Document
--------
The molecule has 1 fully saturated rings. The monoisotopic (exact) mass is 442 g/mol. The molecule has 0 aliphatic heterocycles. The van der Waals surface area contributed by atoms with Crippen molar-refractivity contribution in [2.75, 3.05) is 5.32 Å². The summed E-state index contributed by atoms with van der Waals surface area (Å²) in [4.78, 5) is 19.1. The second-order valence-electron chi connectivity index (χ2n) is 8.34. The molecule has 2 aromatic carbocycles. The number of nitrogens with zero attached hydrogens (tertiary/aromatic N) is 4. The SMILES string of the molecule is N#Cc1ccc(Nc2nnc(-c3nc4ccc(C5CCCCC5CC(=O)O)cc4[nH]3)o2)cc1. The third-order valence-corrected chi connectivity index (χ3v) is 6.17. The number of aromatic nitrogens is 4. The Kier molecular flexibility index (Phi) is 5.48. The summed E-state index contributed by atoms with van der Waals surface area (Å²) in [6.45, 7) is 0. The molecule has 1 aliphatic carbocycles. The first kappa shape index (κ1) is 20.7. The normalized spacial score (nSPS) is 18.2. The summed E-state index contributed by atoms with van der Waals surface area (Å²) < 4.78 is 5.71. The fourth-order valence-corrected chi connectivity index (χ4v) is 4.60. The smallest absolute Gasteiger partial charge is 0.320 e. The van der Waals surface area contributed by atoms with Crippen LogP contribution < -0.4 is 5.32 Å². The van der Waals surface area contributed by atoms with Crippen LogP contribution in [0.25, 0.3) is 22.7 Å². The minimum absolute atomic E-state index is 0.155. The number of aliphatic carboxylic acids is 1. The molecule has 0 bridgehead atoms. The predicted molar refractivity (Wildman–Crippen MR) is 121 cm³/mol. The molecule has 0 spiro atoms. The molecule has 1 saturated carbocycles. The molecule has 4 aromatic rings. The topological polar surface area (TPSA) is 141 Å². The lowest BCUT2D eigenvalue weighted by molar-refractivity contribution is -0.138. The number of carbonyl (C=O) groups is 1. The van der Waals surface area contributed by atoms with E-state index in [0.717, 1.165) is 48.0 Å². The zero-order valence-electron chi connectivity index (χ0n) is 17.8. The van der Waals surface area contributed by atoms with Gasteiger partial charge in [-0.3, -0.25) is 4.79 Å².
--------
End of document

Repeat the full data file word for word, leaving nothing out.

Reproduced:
The molecule has 1 fully saturated rings. The monoisotopic (exact) mass is 442 g/mol. The molecule has 0 aliphatic heterocycles. The van der Waals surface area contributed by atoms with Crippen molar-refractivity contribution in [2.75, 3.05) is 5.32 Å². The summed E-state index contributed by atoms with van der Waals surface area (Å²) in [4.78, 5) is 19.1. The second-order valence-electron chi connectivity index (χ2n) is 8.34. The molecule has 2 aromatic carbocycles. The number of nitrogens with zero attached hydrogens (tertiary/aromatic N) is 4. The SMILES string of the molecule is N#Cc1ccc(Nc2nnc(-c3nc4ccc(C5CCCCC5CC(=O)O)cc4[nH]3)o2)cc1. The third-order valence-corrected chi connectivity index (χ3v) is 6.17. The number of aromatic nitrogens is 4. The Kier molecular flexibility index (Phi) is 5.48. The summed E-state index contributed by atoms with van der Waals surface area (Å²) in [6.45, 7) is 0. The molecule has 1 aliphatic carbocycles. The first kappa shape index (κ1) is 20.7. The normalized spacial score (nSPS) is 18.2. The summed E-state index contributed by atoms with van der Waals surface area (Å²) < 4.78 is 5.71. The fourth-order valence-corrected chi connectivity index (χ4v) is 4.60. The smallest absolute Gasteiger partial charge is 0.320 e. The van der Waals surface area contributed by atoms with Crippen LogP contribution < -0.4 is 5.32 Å². The van der Waals surface area contributed by atoms with Crippen LogP contribution in [0.25, 0.3) is 22.7 Å². The minimum absolute atomic E-state index is 0.155. The number of aliphatic carboxylic acids is 1. The molecule has 0 bridgehead atoms. The predicted molar refractivity (Wildman–Crippen MR) is 121 cm³/mol. The molecule has 0 spiro atoms. The molecule has 1 saturated carbocycles. The molecule has 4 aromatic rings. The topological polar surface area (TPSA) is 141 Å². The lowest BCUT2D eigenvalue weighted by molar-refractivity contribution is -0.138. The number of carbonyl (C=O) groups is 1. The van der Waals surface area contributed by atoms with E-state index in [0.717, 1.165) is 48.0 Å². The zero-order valence-electron chi connectivity index (χ0n) is 17.8. The van der Waals surface area contributed by atoms with Gasteiger partial charge in [-0.3, -0.25) is 4.79 Å².